Monday, January 4, 2016

Things to Come

The first commercial crew astronauts, left to right: Bob Behnken, Suni Williams, Eric Boe and Doug Hurley. Image source: NASA.

'Tis the season for end-of-year highlight lists and predictions of what is to come in the year ahead.

Let's take a different approach.

So much is already planned for 2016 that predictions are unneeded.

I believe 2016 will be the most exciting year for space advocates since the early days of the space program in the 1960s.

Here's what lies ahead for you.

Space Launch System/Orion Crew Vehicle Schedule Update — The 2010 legislation mandating NASA develop SLS directed that it launch an uncrewed test flight with Orion by December 31, 2016. That schedule already has slipped by two years, and NASA management continues to evade a firm commitment on a launch date.

During a September 2015 teleconference NASA executives downplayed the importance of a firm launch date for Exploration Mission 1 (EM-1). claiming that what's truly important is the launch date for EM-2, the first SLS/Orion mission with crew. But that date has slipped as well, to somewhere in the vicinity of 2023.

An update on the EM-1 launch date is expected sometime in the first quarter of this year, but as I wrote in November 2015 NASA Administrator Charlie Bolden has indicated twice on the record that EM-1 most likely will be sometime after 2018.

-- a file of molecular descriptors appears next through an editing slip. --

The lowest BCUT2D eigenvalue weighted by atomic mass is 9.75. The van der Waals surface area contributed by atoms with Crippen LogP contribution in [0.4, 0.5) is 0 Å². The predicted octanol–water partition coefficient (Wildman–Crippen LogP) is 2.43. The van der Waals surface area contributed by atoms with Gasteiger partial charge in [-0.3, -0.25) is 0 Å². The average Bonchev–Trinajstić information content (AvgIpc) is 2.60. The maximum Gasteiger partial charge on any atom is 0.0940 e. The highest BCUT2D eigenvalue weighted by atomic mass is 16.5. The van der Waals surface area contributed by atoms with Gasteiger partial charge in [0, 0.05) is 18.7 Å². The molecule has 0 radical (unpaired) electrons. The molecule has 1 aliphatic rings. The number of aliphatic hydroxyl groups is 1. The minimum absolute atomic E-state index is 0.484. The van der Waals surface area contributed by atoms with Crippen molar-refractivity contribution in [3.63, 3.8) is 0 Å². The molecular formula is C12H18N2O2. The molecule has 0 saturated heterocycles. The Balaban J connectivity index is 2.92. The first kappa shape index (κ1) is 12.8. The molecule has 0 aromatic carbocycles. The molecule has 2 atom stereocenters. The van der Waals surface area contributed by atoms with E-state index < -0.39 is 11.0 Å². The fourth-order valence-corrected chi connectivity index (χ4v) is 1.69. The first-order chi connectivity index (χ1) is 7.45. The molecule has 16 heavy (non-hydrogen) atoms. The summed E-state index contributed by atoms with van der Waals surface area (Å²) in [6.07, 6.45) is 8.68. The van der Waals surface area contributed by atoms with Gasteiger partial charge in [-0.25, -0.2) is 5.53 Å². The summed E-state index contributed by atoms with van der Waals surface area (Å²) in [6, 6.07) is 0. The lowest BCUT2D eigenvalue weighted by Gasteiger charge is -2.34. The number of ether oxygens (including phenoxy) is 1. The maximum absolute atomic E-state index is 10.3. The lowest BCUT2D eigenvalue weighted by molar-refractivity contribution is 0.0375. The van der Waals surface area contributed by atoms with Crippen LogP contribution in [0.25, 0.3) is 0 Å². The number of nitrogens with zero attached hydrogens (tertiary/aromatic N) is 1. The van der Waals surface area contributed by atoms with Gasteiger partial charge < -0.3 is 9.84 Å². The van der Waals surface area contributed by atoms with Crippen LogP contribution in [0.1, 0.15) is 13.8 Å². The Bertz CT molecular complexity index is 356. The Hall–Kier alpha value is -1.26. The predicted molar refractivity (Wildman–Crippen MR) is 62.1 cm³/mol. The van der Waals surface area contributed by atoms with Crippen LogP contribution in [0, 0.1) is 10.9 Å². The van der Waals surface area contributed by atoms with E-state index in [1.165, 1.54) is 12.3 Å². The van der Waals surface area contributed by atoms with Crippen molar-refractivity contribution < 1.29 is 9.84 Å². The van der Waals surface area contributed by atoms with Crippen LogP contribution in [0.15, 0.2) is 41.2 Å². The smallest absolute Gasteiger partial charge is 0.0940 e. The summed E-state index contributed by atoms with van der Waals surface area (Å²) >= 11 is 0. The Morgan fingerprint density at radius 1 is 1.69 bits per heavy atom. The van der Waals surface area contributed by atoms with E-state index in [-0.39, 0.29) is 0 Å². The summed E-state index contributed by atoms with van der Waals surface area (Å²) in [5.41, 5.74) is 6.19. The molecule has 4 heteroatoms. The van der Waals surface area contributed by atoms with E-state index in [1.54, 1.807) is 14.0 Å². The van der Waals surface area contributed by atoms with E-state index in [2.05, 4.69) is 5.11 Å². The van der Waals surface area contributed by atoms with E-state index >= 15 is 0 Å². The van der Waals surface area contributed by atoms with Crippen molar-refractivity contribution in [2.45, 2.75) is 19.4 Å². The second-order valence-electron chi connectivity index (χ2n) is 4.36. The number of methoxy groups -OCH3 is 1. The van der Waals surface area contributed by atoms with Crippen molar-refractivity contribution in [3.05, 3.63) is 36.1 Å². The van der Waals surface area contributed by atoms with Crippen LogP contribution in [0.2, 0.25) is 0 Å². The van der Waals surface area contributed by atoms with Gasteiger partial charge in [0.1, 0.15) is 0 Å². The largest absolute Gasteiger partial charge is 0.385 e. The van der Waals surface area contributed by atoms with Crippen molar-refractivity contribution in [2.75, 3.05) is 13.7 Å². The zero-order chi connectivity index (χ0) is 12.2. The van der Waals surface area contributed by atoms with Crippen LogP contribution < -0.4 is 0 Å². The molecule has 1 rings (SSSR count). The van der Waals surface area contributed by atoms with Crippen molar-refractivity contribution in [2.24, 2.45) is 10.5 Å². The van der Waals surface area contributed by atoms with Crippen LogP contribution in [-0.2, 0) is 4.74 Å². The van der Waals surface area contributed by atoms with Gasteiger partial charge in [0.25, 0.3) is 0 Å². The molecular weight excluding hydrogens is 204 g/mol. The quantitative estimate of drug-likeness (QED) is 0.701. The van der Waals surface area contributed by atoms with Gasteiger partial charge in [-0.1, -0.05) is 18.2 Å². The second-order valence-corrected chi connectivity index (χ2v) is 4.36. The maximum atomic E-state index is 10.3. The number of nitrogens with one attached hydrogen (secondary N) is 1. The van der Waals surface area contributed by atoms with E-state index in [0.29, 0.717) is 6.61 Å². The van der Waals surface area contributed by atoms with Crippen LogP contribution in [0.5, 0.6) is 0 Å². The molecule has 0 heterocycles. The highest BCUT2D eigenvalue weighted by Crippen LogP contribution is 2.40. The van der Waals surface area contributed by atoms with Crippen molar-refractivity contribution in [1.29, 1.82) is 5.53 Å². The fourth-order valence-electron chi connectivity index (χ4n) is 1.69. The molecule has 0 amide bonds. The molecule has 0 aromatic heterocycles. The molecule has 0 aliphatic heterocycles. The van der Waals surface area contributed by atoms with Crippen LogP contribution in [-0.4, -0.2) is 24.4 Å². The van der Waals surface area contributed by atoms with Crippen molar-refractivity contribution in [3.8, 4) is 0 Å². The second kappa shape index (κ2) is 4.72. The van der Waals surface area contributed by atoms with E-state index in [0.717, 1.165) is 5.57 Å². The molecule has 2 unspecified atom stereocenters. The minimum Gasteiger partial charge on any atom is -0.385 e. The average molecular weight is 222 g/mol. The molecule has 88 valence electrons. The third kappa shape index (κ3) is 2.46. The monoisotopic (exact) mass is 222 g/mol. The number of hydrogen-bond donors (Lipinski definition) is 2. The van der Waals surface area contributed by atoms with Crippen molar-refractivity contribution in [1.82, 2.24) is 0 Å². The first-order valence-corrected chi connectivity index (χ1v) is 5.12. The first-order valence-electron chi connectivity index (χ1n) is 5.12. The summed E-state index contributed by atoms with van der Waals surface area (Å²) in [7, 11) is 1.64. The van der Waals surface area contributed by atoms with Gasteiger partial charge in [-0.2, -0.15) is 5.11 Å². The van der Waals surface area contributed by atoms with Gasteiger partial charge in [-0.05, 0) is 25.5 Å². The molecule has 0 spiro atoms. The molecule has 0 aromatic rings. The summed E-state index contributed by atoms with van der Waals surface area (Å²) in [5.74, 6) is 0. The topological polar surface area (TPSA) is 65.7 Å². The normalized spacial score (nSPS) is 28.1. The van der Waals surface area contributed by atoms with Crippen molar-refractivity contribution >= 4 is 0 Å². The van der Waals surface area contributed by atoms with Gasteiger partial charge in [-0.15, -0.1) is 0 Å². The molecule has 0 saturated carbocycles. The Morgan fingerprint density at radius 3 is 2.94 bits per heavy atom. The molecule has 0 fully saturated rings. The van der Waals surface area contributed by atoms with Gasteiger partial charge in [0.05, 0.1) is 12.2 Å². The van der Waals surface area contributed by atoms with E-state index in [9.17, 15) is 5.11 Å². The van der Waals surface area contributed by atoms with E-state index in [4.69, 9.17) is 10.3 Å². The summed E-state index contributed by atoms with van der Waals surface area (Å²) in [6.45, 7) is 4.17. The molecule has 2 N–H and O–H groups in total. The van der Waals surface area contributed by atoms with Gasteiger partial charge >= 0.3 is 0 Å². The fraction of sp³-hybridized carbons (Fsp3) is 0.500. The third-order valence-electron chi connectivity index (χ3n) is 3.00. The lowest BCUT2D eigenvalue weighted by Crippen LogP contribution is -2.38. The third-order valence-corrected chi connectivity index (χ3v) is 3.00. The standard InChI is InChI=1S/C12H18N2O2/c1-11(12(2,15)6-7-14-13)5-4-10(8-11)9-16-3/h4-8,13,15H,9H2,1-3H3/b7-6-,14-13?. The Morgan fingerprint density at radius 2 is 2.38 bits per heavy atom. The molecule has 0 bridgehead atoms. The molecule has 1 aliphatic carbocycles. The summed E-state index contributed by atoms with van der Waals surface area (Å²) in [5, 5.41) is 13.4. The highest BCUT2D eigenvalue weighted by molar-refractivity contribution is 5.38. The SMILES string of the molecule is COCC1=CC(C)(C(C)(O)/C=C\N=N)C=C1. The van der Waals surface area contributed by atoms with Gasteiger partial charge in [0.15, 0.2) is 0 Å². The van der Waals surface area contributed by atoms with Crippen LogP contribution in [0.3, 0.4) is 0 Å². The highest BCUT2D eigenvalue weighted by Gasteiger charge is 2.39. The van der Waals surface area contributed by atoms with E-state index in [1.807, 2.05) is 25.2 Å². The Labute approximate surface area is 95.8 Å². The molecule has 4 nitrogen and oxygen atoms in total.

For now, the official estimate is November 2018.

Commercial Crew — The Boeing CST-100 Starliner and SpaceX Crew Dragon are in various stages of uncrewed tests. By the end of 2016, we may have seen the first uncrewed test flights, and have estimated dates for the first flights with astronauts aboard. The first Dragon test flight is planned for late 2016 from Kennedy Space Center's Pad 39A.

We can have some faith now in the Commercial Crew schedule, because last month Congress for the first time fully funded the President's budget request for that program. Cuts in previous years delayed the program by at least two years, extending NASA reliance on Russia for International Space Station access through at least the end of 2017, and possibly longer.

Commercial Cargo — Sometime this month, NASA should announce the next round of Commercial Cargo vendors. Incumbents SpaceX and Orbital ATK remain the favorites, although it's possible that the Sierra Nevada Corporation's Dream Chaser may finally get a contract.

Computer animation of the cargo Dream Chaser. Video source: SNCspacesystems YouTube channel.

SNC just missed receiving a Commercial Crew contract in late 2014, and filed an unsuccessful protest. Although the company has development deals with the European and Japanese space agencies, without a NASA contract it will be more difficult for SNC to justify further spending on Dream Chaser.

Habitat ModuleSpace News reported on December 28 that the 2016 omnibus spending bill “directs NASA to accelerate work on a habitation module that could be used for future deep space missions, although how NASA will implement that direction is unclear.”